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US, Iran hold high-level meeting. 'Substantive' nuclear talks ahead?

US Secretary of State John Kerry and Iranian Foreign Minister Javad Zarif held a brief yet historic bilateral meeting at the UN Thursday as the Security Council met to discuss Iran's nuclear program. All sides predict future talks will be 'substantive' and 'ambitious.'

By Staff writer / September 26, 2013

US Secretary of State John Kerry, Iranian Foreign Minister Mohammad Javad Zarif, and European Union foreign policy chief Catherine Ashton attend a meeting of the five permanent members of the Security Council plus Germany at UN headquarters, Wednesday, Sept. 25, 2013.

Jason DeCrow/AP

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United Nations, N.Y.

The new cooperative tone set by Iranian President Hassan Rouhani at the United Nations this week delivered its first concrete result Thursday as world powers and Iran agreed to hold what all sides predicted would be “substantive” and “ambitious” talks on Iran’s nuclear program.

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Underscoring the breadth of the new climate, US Secretary of State John Kerry and Iranian Foreign Minister Javad Zarif held a brief yet historic bilateral meeting on the margins of the nuclear discussions between Iran and the five permanent members of the UN Security Council – the United States, Russia, China, France and the United Kingdom – plus Germany.

Both Mr. Kerry and Mr. Zarif subsequently spoke of meeting with the other almost as if it were a typical diplomatic session, but in fact it was anything but: The conversation in the UN Security Council chambers was the first of any length and depth between the two antagonistic countries’ top diplomats since before the 1979 Iranian revolution.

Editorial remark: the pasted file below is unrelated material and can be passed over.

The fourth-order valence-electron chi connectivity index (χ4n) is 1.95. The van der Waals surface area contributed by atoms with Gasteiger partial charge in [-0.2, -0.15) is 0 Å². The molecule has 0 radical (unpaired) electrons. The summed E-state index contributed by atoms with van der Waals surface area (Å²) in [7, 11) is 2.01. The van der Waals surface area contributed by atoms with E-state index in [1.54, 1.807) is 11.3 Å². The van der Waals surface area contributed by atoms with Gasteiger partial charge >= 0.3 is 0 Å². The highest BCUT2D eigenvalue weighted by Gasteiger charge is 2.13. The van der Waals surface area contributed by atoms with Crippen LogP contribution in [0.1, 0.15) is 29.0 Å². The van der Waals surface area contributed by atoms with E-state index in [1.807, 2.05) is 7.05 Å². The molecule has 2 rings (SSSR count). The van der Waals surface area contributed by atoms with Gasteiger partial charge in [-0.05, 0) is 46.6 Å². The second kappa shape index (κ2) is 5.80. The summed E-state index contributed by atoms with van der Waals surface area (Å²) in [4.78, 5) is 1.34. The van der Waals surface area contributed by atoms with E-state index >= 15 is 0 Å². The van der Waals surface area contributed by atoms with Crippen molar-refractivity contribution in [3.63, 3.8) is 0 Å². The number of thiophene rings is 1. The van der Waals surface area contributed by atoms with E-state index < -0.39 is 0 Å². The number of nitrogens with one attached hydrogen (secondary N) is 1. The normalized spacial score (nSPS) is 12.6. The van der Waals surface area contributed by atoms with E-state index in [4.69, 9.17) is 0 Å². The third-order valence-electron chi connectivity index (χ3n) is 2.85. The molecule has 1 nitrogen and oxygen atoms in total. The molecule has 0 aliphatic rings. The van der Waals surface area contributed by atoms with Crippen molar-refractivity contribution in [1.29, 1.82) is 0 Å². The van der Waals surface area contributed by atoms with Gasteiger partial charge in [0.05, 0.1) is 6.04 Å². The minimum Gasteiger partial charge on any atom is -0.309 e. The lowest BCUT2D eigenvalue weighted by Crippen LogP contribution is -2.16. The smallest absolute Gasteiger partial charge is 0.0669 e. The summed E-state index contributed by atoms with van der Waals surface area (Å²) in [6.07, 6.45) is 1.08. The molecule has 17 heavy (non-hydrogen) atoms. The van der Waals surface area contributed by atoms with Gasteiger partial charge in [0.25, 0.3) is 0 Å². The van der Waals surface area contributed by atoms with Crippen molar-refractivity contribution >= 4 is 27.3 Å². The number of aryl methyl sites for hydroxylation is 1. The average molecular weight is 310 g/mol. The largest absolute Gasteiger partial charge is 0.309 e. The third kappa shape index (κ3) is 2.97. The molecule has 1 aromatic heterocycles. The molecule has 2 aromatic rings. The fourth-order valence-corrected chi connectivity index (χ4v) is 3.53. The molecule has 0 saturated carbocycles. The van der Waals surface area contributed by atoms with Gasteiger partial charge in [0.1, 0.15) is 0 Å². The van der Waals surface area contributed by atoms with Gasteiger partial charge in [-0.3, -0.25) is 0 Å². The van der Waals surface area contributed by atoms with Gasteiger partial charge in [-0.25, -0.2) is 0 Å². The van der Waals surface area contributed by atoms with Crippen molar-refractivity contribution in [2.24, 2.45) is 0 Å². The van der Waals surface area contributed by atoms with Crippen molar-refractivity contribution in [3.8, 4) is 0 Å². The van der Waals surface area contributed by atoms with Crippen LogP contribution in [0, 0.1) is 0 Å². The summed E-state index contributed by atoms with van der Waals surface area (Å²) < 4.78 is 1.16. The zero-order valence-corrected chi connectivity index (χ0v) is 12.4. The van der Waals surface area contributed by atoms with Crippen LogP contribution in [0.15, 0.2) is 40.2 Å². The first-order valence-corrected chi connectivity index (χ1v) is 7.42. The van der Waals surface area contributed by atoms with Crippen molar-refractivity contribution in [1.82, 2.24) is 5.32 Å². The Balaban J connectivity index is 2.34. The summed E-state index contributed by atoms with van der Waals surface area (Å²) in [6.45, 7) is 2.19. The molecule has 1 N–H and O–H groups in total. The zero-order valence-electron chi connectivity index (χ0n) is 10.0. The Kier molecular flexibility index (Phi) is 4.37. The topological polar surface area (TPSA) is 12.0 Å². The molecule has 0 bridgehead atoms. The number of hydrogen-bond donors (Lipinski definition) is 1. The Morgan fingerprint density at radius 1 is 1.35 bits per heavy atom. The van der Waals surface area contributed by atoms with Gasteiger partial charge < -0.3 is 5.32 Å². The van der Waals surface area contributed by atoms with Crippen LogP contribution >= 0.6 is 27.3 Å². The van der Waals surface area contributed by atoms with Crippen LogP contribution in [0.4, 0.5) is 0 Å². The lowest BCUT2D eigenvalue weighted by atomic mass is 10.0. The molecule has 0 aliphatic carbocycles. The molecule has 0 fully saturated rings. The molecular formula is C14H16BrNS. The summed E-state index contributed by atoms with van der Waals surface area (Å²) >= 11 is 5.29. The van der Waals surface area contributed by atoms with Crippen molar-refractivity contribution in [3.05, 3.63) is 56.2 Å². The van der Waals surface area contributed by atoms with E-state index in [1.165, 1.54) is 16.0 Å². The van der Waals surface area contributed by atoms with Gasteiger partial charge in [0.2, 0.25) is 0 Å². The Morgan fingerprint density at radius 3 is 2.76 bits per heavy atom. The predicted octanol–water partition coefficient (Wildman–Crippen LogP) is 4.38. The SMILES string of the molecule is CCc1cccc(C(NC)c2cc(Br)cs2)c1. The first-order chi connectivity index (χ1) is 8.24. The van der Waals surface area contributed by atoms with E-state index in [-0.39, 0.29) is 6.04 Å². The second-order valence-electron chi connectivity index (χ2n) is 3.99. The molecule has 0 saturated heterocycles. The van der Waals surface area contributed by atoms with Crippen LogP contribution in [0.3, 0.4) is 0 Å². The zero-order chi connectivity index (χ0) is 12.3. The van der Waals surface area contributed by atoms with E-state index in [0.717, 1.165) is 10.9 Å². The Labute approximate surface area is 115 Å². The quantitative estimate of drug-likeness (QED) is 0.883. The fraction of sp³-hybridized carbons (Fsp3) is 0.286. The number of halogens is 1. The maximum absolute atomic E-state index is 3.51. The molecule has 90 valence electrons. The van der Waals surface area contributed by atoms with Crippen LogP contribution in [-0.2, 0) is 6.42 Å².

“We’ve agreed to try to continue the process,” Kerry said of his “side meeting” with Zarif. He described the Iranian minister’s presentation to the so-called P5+1 powers as "very different in tone and very different in the vision that he held out with respect to possibilities of the future."

A smiling Zarif made quick mention of his “short bilateral” meeting with Kerry. Eschewing the more typical combative and accusatory tone of Iran’s diplomatic language over past decades – particularly in reference to the US – Zarif said, “Now we [all] have to see if we can match our positive words with serious deeds.”

The six countries agreed to meet in Geneva on Oct. 15-16 for what would be the first talks on Iran’s nuclear program since April. Those meetings, in Almaty, Kazakhstan, ended without Iran even responding to negotiation starting points proposed by the European Union’s chief diplomat, Catherine Ashton.

Lady Ashton, who chaired Thursday’s meeting, echoed other officials in describing a totally different atmosphere in the discussions with Zarif. “To have the Iranian minister openly talk was a positive change in itself,” she said.

Ashton said the discussion included talk of an “ambitious timeframe” for moving from negotiations to agreement to “implementation on the ground.” She added that she has discussed a number of “timeframes” with President Rouhani when she met with him Thursday morning, and they were “all of an ambitious nature.”

Iran is anxious to see a lifting of the onerous international sanctions the Security Council has imposed over the country’s expanding nuclear program, which Western powers believe is aimed at building a nuclear weapon. Iran insists its nuclear activities are limited to peaceful purposes.

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